The total experience "WOW"
I think one of the biggest trends in the hospitality and travel industry is creating a more intimate and authentic experience. That definitely seems to be the trend, from millenniums to baby boomers and everyone in between. All the different customer travel segments, whether they be vacation and business travelers or even conference and conventioneer attendees, are all desiring a more intimate and authentic connection in those businesses or travel destination experiences. These travelers are expecting to be wowed. And "WOW" has a whole new set expectation. You can't be just over the top with the physical aspects of your business. You also have to show your customers that you care about the total experience they receive from your business.
Connections on an emotional level add value
People want to connect to something on an emotional level that adds value to their life and is memorable that ignites all their senses. That's the best way to gain significance for becoming one of your customers beloved brands. The best memories are the ones we live. So, consider living by and delivering the customer experience you want your customers to remember you by and more importantly remove the elements that impede that from happening in every aspect of your business.
When I come across these types of trends, it reinforces the fact that customers want to engage in a buying experience rather than being sold something that doesn't add value to their lives. When you try and sell to your customers, you end up pushing them into a left brain analytical mindset, which makes the relationship very transactional in nature. It also makes it more difficult to achieve customer loyalty that generates consistent top line performance to your business.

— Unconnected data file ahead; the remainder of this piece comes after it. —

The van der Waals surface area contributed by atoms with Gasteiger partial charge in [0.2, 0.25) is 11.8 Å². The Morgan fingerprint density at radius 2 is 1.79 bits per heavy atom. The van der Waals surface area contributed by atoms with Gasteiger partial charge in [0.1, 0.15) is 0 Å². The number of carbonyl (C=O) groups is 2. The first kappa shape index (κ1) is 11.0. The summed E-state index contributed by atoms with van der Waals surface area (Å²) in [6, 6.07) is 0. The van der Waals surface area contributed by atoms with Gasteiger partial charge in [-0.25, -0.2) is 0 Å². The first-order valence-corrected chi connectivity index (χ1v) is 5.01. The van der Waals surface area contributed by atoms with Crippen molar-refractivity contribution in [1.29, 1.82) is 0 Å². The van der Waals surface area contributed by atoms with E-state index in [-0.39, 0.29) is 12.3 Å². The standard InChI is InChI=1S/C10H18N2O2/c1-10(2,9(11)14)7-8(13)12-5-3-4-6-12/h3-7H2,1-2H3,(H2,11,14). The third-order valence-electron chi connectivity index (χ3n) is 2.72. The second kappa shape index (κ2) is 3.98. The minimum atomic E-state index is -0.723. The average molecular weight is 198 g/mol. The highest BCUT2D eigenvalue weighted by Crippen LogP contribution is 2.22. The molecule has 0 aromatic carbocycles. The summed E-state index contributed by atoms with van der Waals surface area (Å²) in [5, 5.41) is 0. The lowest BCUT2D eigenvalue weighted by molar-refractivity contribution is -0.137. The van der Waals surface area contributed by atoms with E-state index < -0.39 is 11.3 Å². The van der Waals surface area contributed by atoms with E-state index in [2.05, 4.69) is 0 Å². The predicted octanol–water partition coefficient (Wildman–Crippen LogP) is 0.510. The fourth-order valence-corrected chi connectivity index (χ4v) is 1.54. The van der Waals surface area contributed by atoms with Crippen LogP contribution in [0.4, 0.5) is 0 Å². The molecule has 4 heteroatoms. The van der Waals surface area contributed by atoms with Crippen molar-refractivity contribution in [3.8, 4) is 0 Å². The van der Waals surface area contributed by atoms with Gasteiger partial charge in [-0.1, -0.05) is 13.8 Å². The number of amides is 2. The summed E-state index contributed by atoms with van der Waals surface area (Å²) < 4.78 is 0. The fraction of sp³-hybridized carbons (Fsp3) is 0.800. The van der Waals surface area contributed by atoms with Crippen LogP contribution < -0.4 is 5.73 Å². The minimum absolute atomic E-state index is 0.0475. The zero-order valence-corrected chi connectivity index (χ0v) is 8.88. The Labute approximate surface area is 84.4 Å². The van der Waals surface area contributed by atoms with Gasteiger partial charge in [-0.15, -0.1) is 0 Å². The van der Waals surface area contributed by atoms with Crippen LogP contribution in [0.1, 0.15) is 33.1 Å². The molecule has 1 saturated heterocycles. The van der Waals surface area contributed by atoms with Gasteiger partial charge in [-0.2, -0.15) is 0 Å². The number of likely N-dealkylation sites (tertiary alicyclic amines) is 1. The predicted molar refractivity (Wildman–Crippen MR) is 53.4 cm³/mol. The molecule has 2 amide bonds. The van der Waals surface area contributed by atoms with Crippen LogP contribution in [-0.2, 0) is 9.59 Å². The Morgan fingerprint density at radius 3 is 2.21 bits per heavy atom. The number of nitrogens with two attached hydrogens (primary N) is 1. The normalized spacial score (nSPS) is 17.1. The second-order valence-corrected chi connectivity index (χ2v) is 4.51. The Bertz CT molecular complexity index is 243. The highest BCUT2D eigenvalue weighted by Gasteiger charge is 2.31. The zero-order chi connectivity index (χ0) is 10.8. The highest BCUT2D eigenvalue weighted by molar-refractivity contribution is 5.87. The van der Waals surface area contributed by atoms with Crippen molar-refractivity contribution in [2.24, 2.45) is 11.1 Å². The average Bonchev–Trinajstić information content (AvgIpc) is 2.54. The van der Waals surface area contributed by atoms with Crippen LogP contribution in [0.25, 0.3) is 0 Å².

About the author
Brett Patten is approaching 35 years in the hospitality industry where he has spent those years accumulating invaluable experience in a variety of leadership positions, and business enterprises, to recently completing his education as an executive leadership and engagement coach in the area of customer experience design.
Brett's unique management and business approach consistently transformed hospitality enterprises with sustainable growth results from his days with the prestigious four and five-star hotels like Stouffers hotels, Pan Pacific Hotels, and Le Meridien hotels, as well as working with prestigious five-star club resort enterprises like Longboat Key and Greenbrier to the launching of a nationally award-winning four-star hospitality brand in 2007.
From there, he built a hospitality business strategy platform that he developed and trademarked out of his commitment for achieving customer experience excellence. Brett then turned this business strategy platform into a company called "Five-Star Customer Experience Design." Today, after spending the last 15 years researching, studying and developing customer experience design strategies for the hospitality and tourism industries, he engages with some of the top hotel brands and hospitality groups both nationally and internationally in the industry.
He has created a new customer experience design coaching service out of his Hospitality Brilliance Program. It is designed to give guidance and support to the hospitality industry leadership and management in introducing and establishing customer experience business strategies and experience management systems into their enterprise in a very approachable and manageable way.